Academic journal article CEU Political Science Journal

Reciprocal Perceptions between Western Balkan Countries and the EU: News Coverage on the EU Accession Process in Daily Newspapers

Academic journal article CEU Political Science Journal

Reciprocal Perceptions between Western Balkan Countries and the EU: News Coverage on the EU Accession Process in Daily Newspapers

Article excerpt

1. Introduction

As a number of political analyses and recent research studies have outlined, there is increasing Euroskepticism and fatigue among current EU member states as far as the further enlargement of the EU is concerned. (2) Some reasons for this growing hesitation include the two latest accession rounds of 2004 and 2007, but also the signing of the Lisbon Treaty in 2007, or most recently the global economic crisis and its impacts on the European economy. This fatigue does not only apply to the political elites: Annual public opinion surveys show that the populations in many EU countries express a significant degree of skepticism with regard to a further EU enlargement: besides Turkey, the countries of the Western Balkan region (WBC (3)) thereby seem to have the hardest stance with regard to their membership endeavors. In the Eurobarometer Standard Survey 74 (Fall 2010), which included a specific survey section distinguishing different future EU member state candidates, when asked "Please tell me, whether you are for or against further enlargement of the EU to include other countries in future years," with regard to the countries of the Western Balkan region, an EU average of 45% of the population answered that they were against further enlargement to the region.

On the other hand, the populations in the WBC express considerable willingness to join the EU and have high expectations regarding this membership. At the same time, they are increasingly skeptical about how much they are appreciated and welcomed as new members by the population of the EU. In the Gallup Balkan Monitor Survey (2010) when asked, "Generally speaking, do you think that [your country's] membership in the EU would be a good thing?", in Serbia 44%, in BiH 69%, in Macedonia 60%, and in Kosovo even 87% of the interviewees said it would be a good thing. However, when asked "Do you think that the people in the EU want [your country] to join the EU?" in Serbia 36%, in Macedonia 28% in BiH 37%, and in Kosovo 14% assumed that most people in the EU would not want this. With the official accession negotiation process with WBC currently under way, this presents an unpredictable factor relating to whether or not and when those countries will actually become EU members, an exception here being Croatia as the only country of the region that has already signed the EU Accession Treaty, according to which the country will become the 28th Member State of the European Union on 1 July 2013.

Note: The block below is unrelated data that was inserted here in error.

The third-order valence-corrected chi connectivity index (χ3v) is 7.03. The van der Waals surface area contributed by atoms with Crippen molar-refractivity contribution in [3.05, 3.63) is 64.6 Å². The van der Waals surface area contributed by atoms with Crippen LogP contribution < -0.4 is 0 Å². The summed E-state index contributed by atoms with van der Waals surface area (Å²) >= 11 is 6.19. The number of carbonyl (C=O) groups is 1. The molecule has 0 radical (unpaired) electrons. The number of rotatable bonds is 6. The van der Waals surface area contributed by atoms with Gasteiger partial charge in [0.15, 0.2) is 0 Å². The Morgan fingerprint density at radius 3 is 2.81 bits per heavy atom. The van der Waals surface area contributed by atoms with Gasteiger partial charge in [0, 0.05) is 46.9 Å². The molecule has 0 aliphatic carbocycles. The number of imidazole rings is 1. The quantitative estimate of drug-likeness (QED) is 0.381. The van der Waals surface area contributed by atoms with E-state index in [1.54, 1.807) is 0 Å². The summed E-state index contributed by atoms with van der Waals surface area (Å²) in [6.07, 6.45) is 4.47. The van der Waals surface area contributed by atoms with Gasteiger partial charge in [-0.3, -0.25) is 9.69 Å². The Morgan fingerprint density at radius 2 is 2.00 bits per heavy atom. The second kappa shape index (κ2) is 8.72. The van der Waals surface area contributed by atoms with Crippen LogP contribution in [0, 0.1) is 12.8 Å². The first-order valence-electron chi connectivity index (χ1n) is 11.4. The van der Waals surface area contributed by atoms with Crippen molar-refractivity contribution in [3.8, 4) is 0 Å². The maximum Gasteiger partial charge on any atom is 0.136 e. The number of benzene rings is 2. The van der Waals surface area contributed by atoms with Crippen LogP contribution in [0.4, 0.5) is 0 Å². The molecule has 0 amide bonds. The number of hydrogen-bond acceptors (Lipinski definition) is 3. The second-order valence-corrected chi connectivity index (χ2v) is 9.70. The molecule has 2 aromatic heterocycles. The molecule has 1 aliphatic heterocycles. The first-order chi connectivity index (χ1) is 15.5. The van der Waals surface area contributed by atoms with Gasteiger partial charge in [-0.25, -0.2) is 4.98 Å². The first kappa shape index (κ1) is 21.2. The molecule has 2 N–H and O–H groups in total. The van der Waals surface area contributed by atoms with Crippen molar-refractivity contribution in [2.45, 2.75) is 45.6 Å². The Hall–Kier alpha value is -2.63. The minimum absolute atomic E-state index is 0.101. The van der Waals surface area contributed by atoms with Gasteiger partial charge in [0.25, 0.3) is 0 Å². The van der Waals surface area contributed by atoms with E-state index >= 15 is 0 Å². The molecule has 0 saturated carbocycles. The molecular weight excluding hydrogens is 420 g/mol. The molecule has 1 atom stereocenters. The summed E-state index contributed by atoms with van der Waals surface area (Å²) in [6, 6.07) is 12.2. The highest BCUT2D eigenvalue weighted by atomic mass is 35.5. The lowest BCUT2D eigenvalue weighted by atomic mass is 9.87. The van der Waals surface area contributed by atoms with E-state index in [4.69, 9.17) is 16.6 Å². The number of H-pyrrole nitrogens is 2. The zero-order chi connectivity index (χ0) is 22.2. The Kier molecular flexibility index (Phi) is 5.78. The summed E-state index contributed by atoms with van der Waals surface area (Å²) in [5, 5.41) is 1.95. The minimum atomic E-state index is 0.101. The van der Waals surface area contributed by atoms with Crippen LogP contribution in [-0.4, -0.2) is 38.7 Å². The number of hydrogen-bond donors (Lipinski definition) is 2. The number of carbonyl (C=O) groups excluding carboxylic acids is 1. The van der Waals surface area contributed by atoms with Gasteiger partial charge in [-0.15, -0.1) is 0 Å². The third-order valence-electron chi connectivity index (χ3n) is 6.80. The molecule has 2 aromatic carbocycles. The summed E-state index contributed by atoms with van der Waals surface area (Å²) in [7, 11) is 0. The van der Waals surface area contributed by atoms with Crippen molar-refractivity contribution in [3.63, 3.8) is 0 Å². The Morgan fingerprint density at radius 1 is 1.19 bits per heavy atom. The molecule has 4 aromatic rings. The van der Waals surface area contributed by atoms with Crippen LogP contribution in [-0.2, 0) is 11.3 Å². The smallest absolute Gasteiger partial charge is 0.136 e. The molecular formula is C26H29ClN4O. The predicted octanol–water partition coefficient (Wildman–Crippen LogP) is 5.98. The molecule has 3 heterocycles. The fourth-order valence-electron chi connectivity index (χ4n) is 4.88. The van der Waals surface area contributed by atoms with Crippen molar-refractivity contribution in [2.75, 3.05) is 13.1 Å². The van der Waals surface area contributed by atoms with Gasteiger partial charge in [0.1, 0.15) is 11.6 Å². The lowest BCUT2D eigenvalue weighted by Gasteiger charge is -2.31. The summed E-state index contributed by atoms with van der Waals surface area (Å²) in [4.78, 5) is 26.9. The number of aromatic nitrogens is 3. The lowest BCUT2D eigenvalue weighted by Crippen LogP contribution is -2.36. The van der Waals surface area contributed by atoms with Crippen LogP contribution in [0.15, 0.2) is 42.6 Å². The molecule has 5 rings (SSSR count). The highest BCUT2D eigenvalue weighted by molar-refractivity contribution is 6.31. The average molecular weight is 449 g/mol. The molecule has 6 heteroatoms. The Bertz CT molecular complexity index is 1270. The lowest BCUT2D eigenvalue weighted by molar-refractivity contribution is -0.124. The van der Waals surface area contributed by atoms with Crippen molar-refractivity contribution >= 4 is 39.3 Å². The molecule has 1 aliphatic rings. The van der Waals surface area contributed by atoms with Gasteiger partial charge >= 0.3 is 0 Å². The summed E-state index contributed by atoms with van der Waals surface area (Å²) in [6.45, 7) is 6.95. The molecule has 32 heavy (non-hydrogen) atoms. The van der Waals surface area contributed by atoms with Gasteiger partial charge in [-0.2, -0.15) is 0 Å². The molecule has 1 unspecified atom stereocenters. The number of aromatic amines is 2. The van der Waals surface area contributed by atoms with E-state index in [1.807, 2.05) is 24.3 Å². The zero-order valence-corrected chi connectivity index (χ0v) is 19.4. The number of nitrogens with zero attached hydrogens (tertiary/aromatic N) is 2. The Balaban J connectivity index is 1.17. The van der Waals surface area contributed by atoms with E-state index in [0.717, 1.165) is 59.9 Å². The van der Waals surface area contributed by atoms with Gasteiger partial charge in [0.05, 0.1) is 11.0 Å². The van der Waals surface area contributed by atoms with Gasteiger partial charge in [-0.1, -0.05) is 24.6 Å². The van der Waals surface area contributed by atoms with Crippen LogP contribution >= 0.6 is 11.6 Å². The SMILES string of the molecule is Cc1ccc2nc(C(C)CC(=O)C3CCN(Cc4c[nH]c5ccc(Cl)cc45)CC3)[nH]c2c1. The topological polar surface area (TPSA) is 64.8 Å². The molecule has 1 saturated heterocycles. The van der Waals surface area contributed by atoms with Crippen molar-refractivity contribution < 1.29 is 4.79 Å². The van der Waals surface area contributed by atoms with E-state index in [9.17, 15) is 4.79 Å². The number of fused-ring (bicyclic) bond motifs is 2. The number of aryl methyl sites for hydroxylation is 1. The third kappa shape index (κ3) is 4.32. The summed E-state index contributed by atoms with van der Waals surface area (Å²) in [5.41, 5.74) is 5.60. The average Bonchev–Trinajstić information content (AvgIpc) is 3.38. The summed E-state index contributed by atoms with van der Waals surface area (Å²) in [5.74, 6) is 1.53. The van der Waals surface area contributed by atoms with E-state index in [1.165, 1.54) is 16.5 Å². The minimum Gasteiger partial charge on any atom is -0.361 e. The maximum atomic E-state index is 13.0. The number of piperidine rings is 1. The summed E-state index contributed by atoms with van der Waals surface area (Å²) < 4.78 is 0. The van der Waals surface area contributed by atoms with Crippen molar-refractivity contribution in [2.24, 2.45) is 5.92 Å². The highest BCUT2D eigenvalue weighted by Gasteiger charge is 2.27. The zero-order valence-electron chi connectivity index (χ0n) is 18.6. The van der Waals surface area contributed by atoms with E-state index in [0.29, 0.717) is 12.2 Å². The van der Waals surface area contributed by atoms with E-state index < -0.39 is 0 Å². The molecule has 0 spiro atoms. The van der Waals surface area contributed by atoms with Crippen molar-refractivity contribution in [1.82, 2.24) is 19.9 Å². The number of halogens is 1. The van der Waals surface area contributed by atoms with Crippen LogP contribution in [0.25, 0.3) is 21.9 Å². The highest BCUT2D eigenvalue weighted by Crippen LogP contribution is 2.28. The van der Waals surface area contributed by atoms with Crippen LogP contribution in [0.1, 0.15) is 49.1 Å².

Some studies suggest that growing Euroscepticism among EU citizens is determined by variables such as economic cost-benefit considerations, national political culture considerations, or (national) identity. (4) However, a majority of those studies ignore that the formation of public opinion depends to a great extent on media information, and that mass media may have the capability to determine differing levels of Euroscepticism or support for EU enlargement. Because of the lack of first-hand experience, citizens retrieve the vast majority of information and analysis from their national news media. (5) At the same time we cannot, from population surveys alone, fully retrieve insights into the images and perceptions of the EU or the WBC when people are asked about their support for a future EU enlargement. (6) The potential conflict between differing expectations and the skepticism that may result from positions stated in those surveys can only be described and interpreted on a very general and abstract level, while the attitudes towards the EU cannot be traced to underlying political, economic, cultural or social principles and practices.

The state of research on EU accession-related topics still lacks more profound analyses carried out with regard to the perception of the news coverage on the WBC in EU countries. Therefore, we still lack more profound media data that we could consult to relate it to the mentioned survey results. Furthermore, the differing public attitudes with regard to EU enlargements as well as the increasing EU skepticism on both the EU side and the WBC side indicate a potential conflict in the accession process ahead. …

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